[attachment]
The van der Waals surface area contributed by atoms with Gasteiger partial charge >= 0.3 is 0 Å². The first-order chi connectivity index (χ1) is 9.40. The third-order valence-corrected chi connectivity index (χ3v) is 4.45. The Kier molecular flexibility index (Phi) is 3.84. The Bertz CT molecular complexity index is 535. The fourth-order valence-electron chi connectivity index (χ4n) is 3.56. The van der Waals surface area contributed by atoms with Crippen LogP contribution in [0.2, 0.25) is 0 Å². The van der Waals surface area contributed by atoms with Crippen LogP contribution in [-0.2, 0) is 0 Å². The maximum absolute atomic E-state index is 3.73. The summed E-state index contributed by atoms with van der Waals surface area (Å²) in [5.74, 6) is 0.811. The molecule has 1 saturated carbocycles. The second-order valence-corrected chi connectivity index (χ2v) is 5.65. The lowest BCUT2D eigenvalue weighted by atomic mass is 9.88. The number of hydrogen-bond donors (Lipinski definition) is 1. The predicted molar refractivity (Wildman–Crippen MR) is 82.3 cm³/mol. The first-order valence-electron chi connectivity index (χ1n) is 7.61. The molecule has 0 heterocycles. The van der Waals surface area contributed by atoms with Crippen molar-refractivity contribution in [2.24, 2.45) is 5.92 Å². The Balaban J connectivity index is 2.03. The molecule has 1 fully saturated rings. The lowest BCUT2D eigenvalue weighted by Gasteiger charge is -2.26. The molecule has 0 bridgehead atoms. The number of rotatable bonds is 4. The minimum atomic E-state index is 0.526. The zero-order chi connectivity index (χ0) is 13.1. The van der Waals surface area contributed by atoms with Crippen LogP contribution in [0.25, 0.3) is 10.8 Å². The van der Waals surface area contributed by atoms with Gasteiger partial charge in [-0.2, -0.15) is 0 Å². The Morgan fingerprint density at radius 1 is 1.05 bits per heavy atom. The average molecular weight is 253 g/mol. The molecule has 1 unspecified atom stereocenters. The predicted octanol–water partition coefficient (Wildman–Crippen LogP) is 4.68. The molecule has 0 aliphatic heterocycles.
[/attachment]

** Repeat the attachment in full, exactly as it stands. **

The van der Waals surface area contributed by atoms with Gasteiger partial charge >= 0.3 is 0 Å². The first-order chi connectivity index (χ1) is 9.40. The third-order valence-corrected chi connectivity index (χ3v) is 4.45. The Kier molecular flexibility index (Phi) is 3.84. The Bertz CT molecular complexity index is 535. The fourth-order valence-electron chi connectivity index (χ4n) is 3.56. The van der Waals surface area contributed by atoms with Crippen LogP contribution in [0.2, 0.25) is 0 Å². The van der Waals surface area contributed by atoms with Crippen LogP contribution in [-0.2, 0) is 0 Å². The maximum absolute atomic E-state index is 3.73. The summed E-state index contributed by atoms with van der Waals surface area (Å²) in [5.74, 6) is 0.811. The molecule has 1 saturated carbocycles. The second-order valence-corrected chi connectivity index (χ2v) is 5.65. The lowest BCUT2D eigenvalue weighted by atomic mass is 9.88. The number of hydrogen-bond donors (Lipinski definition) is 1. The predicted molar refractivity (Wildman–Crippen MR) is 82.3 cm³/mol. The first-order valence-electron chi connectivity index (χ1n) is 7.61. The molecule has 0 heterocycles. The van der Waals surface area contributed by atoms with Crippen molar-refractivity contribution in [2.24, 2.45) is 5.92 Å². The Balaban J connectivity index is 2.03. The molecule has 1 fully saturated rings. The lowest BCUT2D eigenvalue weighted by Gasteiger charge is -2.26. The molecule has 0 bridgehead atoms. The number of rotatable bonds is 4. The minimum atomic E-state index is 0.526. The zero-order chi connectivity index (χ0) is 13.1. The van der Waals surface area contributed by atoms with Crippen LogP contribution in [0.25, 0.3) is 10.8 Å². The van der Waals surface area contributed by atoms with Gasteiger partial charge in [-0.2, -0.15) is 0 Å². The Morgan fingerprint density at radius 1 is 1.05 bits per heavy atom. The average molecular weight is 253 g/mol. The molecule has 1 unspecified atom stereocenters. The predicted octanol–water partition coefficient (Wildman–Crippen LogP) is 4.68. The molecule has 0 aliphatic heterocycles.